At my range, I zeroed the IR-HUNTER at 50 yards, my target a small HotHands packet. The thermal was set on 4x magnification and the first white hot heat signature setting, with the contrast adjusted low.

My first shots struck a foot to the right and half that distance low. To zero the scope, I turned the left control knob to Menu No. 8, and unlocked the MOA reticle I’d selected, then moved to Menu 5 to adjust my point of impact. Holding the rifle steady, with the reticle centered on the HotHands packet, I turned the top and left knobs to shift the Elevation and Windage to where the first rounds had hit. As the controls were moved, a moveable reticle detached from the center and tracked the adjustments.

With this moveable reticle now over my first group of shots, I locked in the reticle to zero it. My next three shots drilled the heat pack with a .40-inch group. I moved to the 100-yard lane. My first three shots were centered fine but hit a little high. I readjusted the reticle, and fired a three shot, 1.1-inch group into the pack. This zeroing was done in the daytime and bright sun, which told me much about the first-rate functionality of the controls and the zeroing process, plus the IR-HUNTER’s accuracy potential. But I needed a night shooting test.

Trijicon IR-HUNTER thermal riflescope USB-C connection port.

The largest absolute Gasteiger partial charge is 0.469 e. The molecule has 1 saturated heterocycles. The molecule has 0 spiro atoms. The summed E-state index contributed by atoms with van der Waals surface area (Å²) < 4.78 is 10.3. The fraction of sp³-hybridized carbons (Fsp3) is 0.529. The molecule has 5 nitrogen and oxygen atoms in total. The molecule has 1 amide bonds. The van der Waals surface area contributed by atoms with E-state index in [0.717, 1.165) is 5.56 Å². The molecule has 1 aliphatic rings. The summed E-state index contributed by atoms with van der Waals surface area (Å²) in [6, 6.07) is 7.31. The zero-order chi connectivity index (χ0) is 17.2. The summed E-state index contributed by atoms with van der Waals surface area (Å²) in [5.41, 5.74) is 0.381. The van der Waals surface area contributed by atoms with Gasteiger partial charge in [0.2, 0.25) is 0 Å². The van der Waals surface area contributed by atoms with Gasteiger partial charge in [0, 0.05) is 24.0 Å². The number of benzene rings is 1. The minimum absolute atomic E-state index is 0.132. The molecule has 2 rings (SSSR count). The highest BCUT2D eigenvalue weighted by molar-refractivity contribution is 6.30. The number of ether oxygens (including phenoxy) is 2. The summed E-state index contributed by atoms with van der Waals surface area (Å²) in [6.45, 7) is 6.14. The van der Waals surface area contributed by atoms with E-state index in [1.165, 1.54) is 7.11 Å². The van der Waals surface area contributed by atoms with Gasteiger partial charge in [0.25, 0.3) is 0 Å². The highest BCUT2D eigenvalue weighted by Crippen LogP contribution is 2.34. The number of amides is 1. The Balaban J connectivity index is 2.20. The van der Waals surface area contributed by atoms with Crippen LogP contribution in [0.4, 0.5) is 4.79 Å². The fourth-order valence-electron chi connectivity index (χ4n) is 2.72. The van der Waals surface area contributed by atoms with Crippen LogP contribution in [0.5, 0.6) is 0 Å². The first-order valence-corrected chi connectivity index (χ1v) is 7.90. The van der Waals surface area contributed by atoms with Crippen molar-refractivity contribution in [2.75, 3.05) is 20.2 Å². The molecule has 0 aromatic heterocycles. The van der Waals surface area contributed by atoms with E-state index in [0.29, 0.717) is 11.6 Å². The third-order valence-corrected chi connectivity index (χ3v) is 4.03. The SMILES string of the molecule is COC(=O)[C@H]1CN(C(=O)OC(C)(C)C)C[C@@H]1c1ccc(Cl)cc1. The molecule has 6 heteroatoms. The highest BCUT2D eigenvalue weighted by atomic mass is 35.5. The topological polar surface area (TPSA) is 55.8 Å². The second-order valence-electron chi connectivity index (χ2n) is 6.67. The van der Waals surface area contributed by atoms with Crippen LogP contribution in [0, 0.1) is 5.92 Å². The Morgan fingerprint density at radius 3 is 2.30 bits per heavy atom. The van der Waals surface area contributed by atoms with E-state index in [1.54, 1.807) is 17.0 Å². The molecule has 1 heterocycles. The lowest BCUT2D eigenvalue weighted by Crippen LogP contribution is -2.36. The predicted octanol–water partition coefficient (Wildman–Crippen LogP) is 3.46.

That came at a friend’s farm and his newly cut ag field with targets set for 150 and 200 yards. That night, I set the IR-HUNTER’s zoom to 8X; now, the first black hot heat setting showed up best. I set up a table and chair at the 150 mark, my target a paper coyote profile with three small HotHands placed around the target’s vital area. I fired off my three shots, one of which I pulled right and down, but put two right in the boiler room.

I backed up 50 yards and took on the hog target. As mentioned, I only had two rounds left of my original zeroing Federal .224 Valkyrie and shot those between the two larger heat packets. They went right into the target’s vitals at just an inch apart. Then I fired the three rounds of the second ammunition, and they scored a 2.3-inch group—pretty darned good, as I’d aimed at the space to one side of the left heat packet, with no real aim point.

My IR-HUNTER featured six reticle options, including the MOA I used, plus an MRAD option and a simple crosshair.

The IR-HUNTER does take images but does not have onboard video capability. Trijicon includes an Electro Optics Download Cable with the thermal unit, which, once attached to a small, external DVR unit, can take and transfer video. The Cable includes an in-line video adapter. Frankly, the lack of onboard video is surprising; thermal scopes half the price of the IR-HUNTER 35mm offer fairly impressive onboard video capability.

On the other hand, if you want to make a 300-plus-yard shot on a coyote at 1 a.m.? The IR-HUNTER 35mm and its state-of the-art 640x480 thermal image sensor and 12-micron sensor pixel pitch will put Wiley E. clearly in the crosshairs, smoke, dust and dark be damned, something many lesser thermal scopes can’t do. 

Technical Specifications
Type: variable-power, thermal-imaging riflescope
Magnification: 1.75X base magnification; 8X digital zoom
Objective Lens Diameter: 35mm
Eye Relief: 1.063"
Field of View @ 100 Yards: 12 degrees horizontal
Sensor: VOx 640x480
Frame Rate: 30 Hz/60 Hz
Reticle: multiple options
Dimensions: length 9.8", width 3", height 3.2"
Weight: 2.2 lbs.
Construction: aluminum housing
Battery: CR123 (2); 4-hour runtime (external USB compatible)
Accessories: shuttered eyeguard, Q-LOC scope mount, scope cover, USB-C to USB-C cable, lens pen, hard case
MSRP: $7,724; trijicon.com